17 At what cost? A Lovells multi jurisdictional guide to litigation costs 13 Eastern Caribbean States and BVI England and Wales Finland France Yes Yes Yes Yes Yes Yes Yes Yes Yes, but only in limited circumstances Costs can be quantified in four ways. In most commercial cases, costs are quantified under the prescribed costs regime, which is based on the value of the claim Yes No No Discretionary; the court is required to have regard to all circumstances, and certain factors such as conduct, compliance with pre action protocols, part success and offers to settle The court can order compensation for costs. Generally the losing party compensates the successful party s legal fees and costs in full Procedural costs are assessed by law and usually borne by the losing party. Article 700 costs are discretionary; the judge considers the economic position of the losing party Yes, in certain cases Yes, in certain cases only No No Yes, in certain cases Yes, as part of the court s No No discretion Most, pursuant to the All Most Most prescribed costs system Yes Yes, with restrictions Yes Yes, but contingency fees are forbidden The High Court deals with disputes. The dispute will be heard by the judge who dealt with the main dispute or, in some jurisdictions, by a master Yes, if security for costs is granted Yes, but only in limited circumstances The paying party can dispute any item on the bill of costs. The hearing takes place before a costs officer The same court that hears the main proceedings simultaneously resolves costs disputes Yes, if security for costs No No is granted Yes No No Yes, for prescribed costs Yes Yes Yes Various methods, including the sale/possession of land/goods, charging orders, attachments and appointing receivers Yes, but only by agreement between the parties or a court order Yes, in most Eastern Caribbean states As for money judgments In accordance with the Finnish Enforcement Code. The judgment need not be final for a cost award to be enforced Yes No Yes At the court s discretion Yes Yes Generally yes At the court s discretion No No Yes, but the market is limited Yes Yes Yes Not for civil litigation Yes Yes Yes Article 700 costs can only be challenged by appealing the judgment. For other costs, the payer challenges them by request to the President of the court hearing the case The successful party seizes a bailiff to recover the amount due There is no established market Yes, but it is unregulated Yes, but not common Yes, but not customary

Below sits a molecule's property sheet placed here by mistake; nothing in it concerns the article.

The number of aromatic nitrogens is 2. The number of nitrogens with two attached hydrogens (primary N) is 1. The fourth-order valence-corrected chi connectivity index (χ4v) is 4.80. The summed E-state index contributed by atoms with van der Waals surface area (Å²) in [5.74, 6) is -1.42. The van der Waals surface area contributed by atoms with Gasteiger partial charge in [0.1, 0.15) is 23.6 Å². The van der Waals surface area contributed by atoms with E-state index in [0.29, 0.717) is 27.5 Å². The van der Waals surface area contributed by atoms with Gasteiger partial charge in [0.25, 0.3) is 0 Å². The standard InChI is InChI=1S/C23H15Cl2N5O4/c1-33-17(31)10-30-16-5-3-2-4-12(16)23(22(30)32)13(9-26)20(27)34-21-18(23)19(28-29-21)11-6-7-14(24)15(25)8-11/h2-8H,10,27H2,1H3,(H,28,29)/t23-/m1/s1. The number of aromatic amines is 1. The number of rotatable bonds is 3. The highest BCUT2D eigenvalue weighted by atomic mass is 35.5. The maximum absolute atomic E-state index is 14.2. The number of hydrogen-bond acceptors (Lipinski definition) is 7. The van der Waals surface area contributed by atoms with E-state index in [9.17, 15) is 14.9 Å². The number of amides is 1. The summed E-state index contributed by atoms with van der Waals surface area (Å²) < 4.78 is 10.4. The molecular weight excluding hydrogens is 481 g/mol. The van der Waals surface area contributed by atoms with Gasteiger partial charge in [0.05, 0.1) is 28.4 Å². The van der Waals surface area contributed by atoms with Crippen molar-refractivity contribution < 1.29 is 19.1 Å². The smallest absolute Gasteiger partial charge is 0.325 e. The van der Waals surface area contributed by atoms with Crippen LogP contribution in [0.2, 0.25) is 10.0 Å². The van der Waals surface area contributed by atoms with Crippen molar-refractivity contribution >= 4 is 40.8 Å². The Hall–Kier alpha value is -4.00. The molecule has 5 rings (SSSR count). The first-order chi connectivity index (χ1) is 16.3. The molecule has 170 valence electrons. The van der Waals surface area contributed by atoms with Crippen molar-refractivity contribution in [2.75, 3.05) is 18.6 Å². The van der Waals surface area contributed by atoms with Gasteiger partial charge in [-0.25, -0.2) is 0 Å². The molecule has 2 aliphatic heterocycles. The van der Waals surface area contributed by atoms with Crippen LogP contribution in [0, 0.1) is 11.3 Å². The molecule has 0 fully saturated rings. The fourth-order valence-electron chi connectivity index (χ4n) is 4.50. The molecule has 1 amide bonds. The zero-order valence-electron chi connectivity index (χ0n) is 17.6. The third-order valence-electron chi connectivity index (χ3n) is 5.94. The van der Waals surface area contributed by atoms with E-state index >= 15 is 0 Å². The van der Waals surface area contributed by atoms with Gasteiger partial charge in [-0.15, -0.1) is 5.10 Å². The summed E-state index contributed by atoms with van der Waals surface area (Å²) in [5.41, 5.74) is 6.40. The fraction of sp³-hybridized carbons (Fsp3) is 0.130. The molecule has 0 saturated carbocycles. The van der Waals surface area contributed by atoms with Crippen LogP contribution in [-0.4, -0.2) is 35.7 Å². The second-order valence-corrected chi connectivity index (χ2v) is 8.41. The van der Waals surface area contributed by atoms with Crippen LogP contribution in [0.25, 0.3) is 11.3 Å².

18 14 At what cost? A Lovells multi jurisdictional guide to litigation costs Germany Gibraltar Q1.1 Can costs be recovered by a party to civil litigation? Yes Yes Q1.2 Does the losing party usually pay the successful Yes Yes party s costs? Q1.3 Can costs be ordered to be paid to, or by, a non-party? Yes, as an intervener Yes Q2.1 On what basis are costs recoverable? A costs order is rendered by a court officer on application by the parties. The order is based on the statutory tariff rate and in accordance with the value of the dispute The CPR applies; costs payable by one party to another are at the discretion of the court, which must have regard to certain factors, such as the conduct of the parties, offers to settle and part success in a claim Q2.2 Is the amount of recoverable costs fixed? Yes Yes, in certain cases Q2.3 Is the amount of recoverable costs calculated by reference to the amount in dispute? Yes Yes Q2.4 What can be recovered as costs? Most Most (currently not after the event insurance) Q3.1 Can a party agree with its own lawyer, a special costs arrangement? Yes, with limitations Q3.2 Which tribunal resolves costs disputes and how? A party can serve notice of appeal on either the first instance court or court of appeal. An officer of the first instance court can submit the application to the court of next instance Q3.3 Can a party be required to provide security for costs (or some other sum) in advance of costs being decided? Yes, in specific circumstances Yes, subject to restrictions The receiving party applies for a detailed assessment. If the parties dispute costs, the detailed assessment is carried out by the Registrar of the Supreme Court Yes, if security for costs is granted Q4.1 Can interim awards of costs be obtained? No Yes Q4.2 Can an award of costs be increased or decreased by No Yes reference to such matters as a party s conduct of the case? Q4.3 How are costs awards enforced? As for money judgments As for money judgments Q4.4 Can a costs award be set off against a monetary judgment? Depends on the facts of the Yes, on application to the court situation Q4.5 Is interest payable on unpaid costs? Yes, on application Yes Q5.1 Are costs of an appeal treated differently? Same principles apply but Yes, in part statutory costs are higher than at first instance Q6.1 Can costs be insured? Yes Yes, but not common Q6.2 Is legal aid available? Yes Yes Q6.3 Is third party funding of claims available? Yes Yes Detailed response on page 83 86